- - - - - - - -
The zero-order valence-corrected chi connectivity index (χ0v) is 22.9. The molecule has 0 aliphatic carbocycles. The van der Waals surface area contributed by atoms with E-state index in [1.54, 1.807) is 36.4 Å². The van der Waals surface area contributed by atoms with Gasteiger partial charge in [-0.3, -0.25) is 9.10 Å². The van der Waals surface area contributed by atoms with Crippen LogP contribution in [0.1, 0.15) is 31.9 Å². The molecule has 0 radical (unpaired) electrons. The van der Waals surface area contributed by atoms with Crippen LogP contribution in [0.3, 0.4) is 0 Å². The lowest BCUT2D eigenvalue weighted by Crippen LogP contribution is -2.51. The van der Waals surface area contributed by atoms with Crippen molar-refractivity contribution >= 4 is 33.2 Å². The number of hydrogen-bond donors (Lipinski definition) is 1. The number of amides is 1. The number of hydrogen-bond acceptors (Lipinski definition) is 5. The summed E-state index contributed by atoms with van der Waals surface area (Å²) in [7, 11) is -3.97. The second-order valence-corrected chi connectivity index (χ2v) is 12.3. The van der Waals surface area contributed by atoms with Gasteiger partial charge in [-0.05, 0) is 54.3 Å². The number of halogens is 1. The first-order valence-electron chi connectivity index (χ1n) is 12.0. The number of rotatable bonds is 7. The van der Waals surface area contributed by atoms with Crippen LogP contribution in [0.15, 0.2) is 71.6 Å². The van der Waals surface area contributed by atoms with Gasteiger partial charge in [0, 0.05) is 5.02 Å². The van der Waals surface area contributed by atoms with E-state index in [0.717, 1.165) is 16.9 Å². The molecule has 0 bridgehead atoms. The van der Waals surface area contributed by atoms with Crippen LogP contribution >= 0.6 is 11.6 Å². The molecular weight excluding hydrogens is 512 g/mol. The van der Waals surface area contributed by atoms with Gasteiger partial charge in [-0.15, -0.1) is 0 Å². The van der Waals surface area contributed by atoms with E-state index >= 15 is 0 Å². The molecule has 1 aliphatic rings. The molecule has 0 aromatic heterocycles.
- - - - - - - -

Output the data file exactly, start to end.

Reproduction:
The zero-order valence-corrected chi connectivity index (χ0v) is 22.9. The molecule has 0 aliphatic carbocycles. The van der Waals surface area contributed by atoms with E-state index in [1.54, 1.807) is 36.4 Å². The van der Waals surface area contributed by atoms with Gasteiger partial charge in [-0.3, -0.25) is 9.10 Å². The van der Waals surface area contributed by atoms with Crippen LogP contribution in [0.1, 0.15) is 31.9 Å². The molecule has 0 radical (unpaired) electrons. The van der Waals surface area contributed by atoms with Crippen LogP contribution in [0.3, 0.4) is 0 Å². The lowest BCUT2D eigenvalue weighted by Crippen LogP contribution is -2.51. The van der Waals surface area contributed by atoms with Crippen molar-refractivity contribution >= 4 is 33.2 Å². The number of hydrogen-bond donors (Lipinski definition) is 1. The number of amides is 1. The number of hydrogen-bond acceptors (Lipinski definition) is 5. The summed E-state index contributed by atoms with van der Waals surface area (Å²) in [7, 11) is -3.97. The second-order valence-corrected chi connectivity index (χ2v) is 12.3. The van der Waals surface area contributed by atoms with Gasteiger partial charge in [-0.05, 0) is 54.3 Å². The number of halogens is 1. The first-order valence-electron chi connectivity index (χ1n) is 12.0. The number of rotatable bonds is 7. The van der Waals surface area contributed by atoms with Crippen LogP contribution in [0.15, 0.2) is 71.6 Å². The van der Waals surface area contributed by atoms with Gasteiger partial charge in [0, 0.05) is 5.02 Å². The van der Waals surface area contributed by atoms with E-state index in [0.717, 1.165) is 16.9 Å². The molecule has 0 bridgehead atoms. The van der Waals surface area contributed by atoms with Crippen LogP contribution >= 0.6 is 11.6 Å². The molecular weight excluding hydrogens is 512 g/mol. The van der Waals surface area contributed by atoms with Gasteiger partial charge in [-0.15, -0.1) is 0 Å². The van der Waals surface area contributed by atoms with E-state index >= 15 is 0 Å². The molecule has 1 aliphatic rings. The molecule has 0 aromatic heterocycles.